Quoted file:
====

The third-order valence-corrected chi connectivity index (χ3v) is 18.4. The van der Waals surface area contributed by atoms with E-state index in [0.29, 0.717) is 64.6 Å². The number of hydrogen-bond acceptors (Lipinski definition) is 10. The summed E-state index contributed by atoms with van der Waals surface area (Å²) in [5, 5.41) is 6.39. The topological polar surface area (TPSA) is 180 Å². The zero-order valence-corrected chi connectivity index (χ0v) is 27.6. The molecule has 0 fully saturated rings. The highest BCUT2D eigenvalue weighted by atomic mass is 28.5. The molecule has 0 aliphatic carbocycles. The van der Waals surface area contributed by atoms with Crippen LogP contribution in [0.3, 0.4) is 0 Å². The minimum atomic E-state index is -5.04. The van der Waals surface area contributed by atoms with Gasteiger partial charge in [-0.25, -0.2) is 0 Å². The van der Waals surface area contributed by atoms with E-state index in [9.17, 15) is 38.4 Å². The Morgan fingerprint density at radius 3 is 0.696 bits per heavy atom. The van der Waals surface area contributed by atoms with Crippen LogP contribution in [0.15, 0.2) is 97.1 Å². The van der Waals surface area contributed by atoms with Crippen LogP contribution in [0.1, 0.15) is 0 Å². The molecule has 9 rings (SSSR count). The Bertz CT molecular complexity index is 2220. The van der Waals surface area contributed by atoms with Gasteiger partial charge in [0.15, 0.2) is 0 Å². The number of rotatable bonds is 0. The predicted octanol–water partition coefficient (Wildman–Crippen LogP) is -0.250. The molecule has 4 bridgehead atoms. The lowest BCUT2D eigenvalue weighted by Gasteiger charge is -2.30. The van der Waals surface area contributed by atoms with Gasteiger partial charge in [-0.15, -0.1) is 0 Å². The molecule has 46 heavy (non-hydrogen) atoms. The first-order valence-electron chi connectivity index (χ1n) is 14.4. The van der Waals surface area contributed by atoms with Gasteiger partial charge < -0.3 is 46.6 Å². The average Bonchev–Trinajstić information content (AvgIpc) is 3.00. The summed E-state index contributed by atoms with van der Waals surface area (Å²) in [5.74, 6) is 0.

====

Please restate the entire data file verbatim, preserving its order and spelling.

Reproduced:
The third-order valence-corrected chi connectivity index (χ3v) is 18.4. The van der Waals surface area contributed by atoms with E-state index in [0.29, 0.717) is 64.6 Å². The number of hydrogen-bond acceptors (Lipinski definition) is 10. The summed E-state index contributed by atoms with van der Waals surface area (Å²) in [5, 5.41) is 6.39. The topological polar surface area (TPSA) is 180 Å². The zero-order valence-corrected chi connectivity index (χ0v) is 27.6. The molecule has 0 fully saturated rings. The highest BCUT2D eigenvalue weighted by atomic mass is 28.5. The molecule has 0 aliphatic carbocycles. The van der Waals surface area contributed by atoms with Crippen LogP contribution in [0.3, 0.4) is 0 Å². The minimum atomic E-state index is -5.04. The van der Waals surface area contributed by atoms with Gasteiger partial charge in [-0.25, -0.2) is 0 Å². The van der Waals surface area contributed by atoms with E-state index in [9.17, 15) is 38.4 Å². The Morgan fingerprint density at radius 3 is 0.696 bits per heavy atom. The van der Waals surface area contributed by atoms with Crippen LogP contribution in [0.15, 0.2) is 97.1 Å². The van der Waals surface area contributed by atoms with Crippen LogP contribution in [0.1, 0.15) is 0 Å². The molecule has 9 rings (SSSR count). The Bertz CT molecular complexity index is 2220. The van der Waals surface area contributed by atoms with Gasteiger partial charge in [0.15, 0.2) is 0 Å². The number of rotatable bonds is 0. The predicted octanol–water partition coefficient (Wildman–Crippen LogP) is -0.250. The molecule has 4 bridgehead atoms. The lowest BCUT2D eigenvalue weighted by Gasteiger charge is -2.30. The van der Waals surface area contributed by atoms with Gasteiger partial charge in [-0.15, -0.1) is 0 Å². The molecule has 46 heavy (non-hydrogen) atoms. The first-order valence-electron chi connectivity index (χ1n) is 14.4. The van der Waals surface area contributed by atoms with Gasteiger partial charge < -0.3 is 46.6 Å². The average Bonchev–Trinajstić information content (AvgIpc) is 3.00. The summed E-state index contributed by atoms with van der Waals surface area (Å²) in [5.74, 6) is 0.